Financials: Balance Sheet
Your balance sheet gives a bird's eye view of your financial situation (or projection) at a given date in time. You'll typically create a balance sheet for the last day of your fiscal year. It includes your assets and liabilities and tells you your business's net worth. As a startup, this will of course be speculative and based on your own assumptions. Unlike the other financial statements, the balance sheet should follow a strict format and include standard information in a specific order because it is used for analysis and comparison. You can define your categories to more closely fit your business, but don't stray from the order.
Start with your Assets. These should include:
- Current assets - such as cash from all accounts and accessible sources (stocks, bonds, CDs, etc.), and resources that you can convert to cash within one year, all accounts receivables, all inventories (include any materials used for production), and any prepaid expenses such as insurance premiums, and supplies. (NOTE: To come up with a realistic estimate of your accounts receivable, you might estimate that you'll still be waiting to receive payment for 30% of sales two months prior to that date, 60% of sales one month prior, and all of sales of the given month of your balance sheet.)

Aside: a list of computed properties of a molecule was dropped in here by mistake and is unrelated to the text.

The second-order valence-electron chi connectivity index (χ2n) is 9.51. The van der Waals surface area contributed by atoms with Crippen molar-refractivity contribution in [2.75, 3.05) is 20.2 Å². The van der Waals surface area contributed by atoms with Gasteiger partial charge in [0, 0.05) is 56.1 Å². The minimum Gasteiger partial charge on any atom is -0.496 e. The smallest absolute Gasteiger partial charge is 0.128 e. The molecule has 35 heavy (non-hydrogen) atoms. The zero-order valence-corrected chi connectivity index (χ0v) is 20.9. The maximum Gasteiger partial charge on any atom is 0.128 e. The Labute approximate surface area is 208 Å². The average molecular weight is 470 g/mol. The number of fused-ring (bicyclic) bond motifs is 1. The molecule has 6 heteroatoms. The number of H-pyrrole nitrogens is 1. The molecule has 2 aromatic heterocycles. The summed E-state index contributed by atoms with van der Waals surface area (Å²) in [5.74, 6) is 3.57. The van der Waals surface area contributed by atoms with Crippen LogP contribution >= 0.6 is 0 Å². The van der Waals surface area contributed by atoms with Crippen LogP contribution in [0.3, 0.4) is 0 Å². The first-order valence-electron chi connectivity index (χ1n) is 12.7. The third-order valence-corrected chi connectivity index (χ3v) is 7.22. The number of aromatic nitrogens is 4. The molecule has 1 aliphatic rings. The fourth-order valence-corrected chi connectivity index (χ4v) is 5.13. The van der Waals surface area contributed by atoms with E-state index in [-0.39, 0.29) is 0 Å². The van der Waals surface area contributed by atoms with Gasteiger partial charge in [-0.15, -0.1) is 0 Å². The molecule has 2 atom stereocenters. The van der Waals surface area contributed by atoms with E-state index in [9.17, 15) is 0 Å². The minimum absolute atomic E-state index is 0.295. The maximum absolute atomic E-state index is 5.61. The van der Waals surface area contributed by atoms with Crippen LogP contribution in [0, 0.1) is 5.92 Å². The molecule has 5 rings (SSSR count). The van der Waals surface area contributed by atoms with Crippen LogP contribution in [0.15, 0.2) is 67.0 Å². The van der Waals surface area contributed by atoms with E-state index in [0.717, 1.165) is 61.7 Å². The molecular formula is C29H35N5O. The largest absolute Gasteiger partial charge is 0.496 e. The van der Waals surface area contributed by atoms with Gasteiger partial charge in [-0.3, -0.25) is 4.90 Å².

- Fixed assets - items that have an expected useful business life that can be measured in longer periods of time such as land, equipment, buildings, vehicles, and furniture.
- Long-term investments and other assets - these include intangible assets such as copyrights, patents, and stocks or bonds that the company intends to keep for more than one year.
Liabilities should include:
- Current liabilities - all of your payables including accounts payable, notes payable, taxes, payroll expenses, interest on borrowed capital, and any other payment obligations for the current year.
- Long-term liabilities - include all notes payable such as mortgages, contract payments, etc. that are due over a period greater than one year.
Next comes Net Worth which is the owner's equity and is simply the total liabilities subtracted from the total assets.
Finally, add the total liabilities to the net worth to get to your bottom line. (See sample Balance Sheet.)
Again, it would be wise to have an accountant either prepare or review these statements to ensure that they are prepared correctly and accurately.